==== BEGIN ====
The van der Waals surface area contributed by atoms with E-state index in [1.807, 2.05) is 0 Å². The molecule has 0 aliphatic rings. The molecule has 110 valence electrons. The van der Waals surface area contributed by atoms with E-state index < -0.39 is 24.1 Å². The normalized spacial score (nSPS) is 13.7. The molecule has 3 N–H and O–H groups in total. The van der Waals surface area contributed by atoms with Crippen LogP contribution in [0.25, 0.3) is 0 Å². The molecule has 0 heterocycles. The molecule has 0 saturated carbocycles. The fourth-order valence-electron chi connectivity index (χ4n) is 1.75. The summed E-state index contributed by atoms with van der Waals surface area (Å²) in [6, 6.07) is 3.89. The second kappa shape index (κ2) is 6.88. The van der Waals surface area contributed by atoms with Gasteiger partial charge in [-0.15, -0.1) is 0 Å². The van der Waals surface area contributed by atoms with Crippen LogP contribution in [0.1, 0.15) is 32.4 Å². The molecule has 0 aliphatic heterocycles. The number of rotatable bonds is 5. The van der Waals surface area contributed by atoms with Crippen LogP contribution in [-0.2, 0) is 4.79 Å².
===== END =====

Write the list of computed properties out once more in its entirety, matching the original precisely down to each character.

The van der Waals surface area contributed by atoms with E-state index in [1.807, 2.05) is 0 Å². The molecule has 0 aliphatic rings. The molecule has 110 valence electrons. The van der Waals surface area contributed by atoms with E-state index < -0.39 is 24.1 Å². The normalized spacial score (nSPS) is 13.7. The molecule has 3 N–H and O–H groups in total. The van der Waals surface area contributed by atoms with Crippen LogP contribution in [0.25, 0.3) is 0 Å². The molecule has 0 heterocycles. The molecule has 0 saturated carbocycles. The fourth-order valence-electron chi connectivity index (χ4n) is 1.75. The summed E-state index contributed by atoms with van der Waals surface area (Å²) in [6, 6.07) is 3.89. The second kappa shape index (κ2) is 6.88. The van der Waals surface area contributed by atoms with Gasteiger partial charge in [-0.15, -0.1) is 0 Å². The van der Waals surface area contributed by atoms with Crippen LogP contribution in [0.1, 0.15) is 32.4 Å². The molecule has 0 aliphatic heterocycles. The number of rotatable bonds is 5. The van der Waals surface area contributed by atoms with Crippen LogP contribution in [-0.2, 0) is 4.79 Å².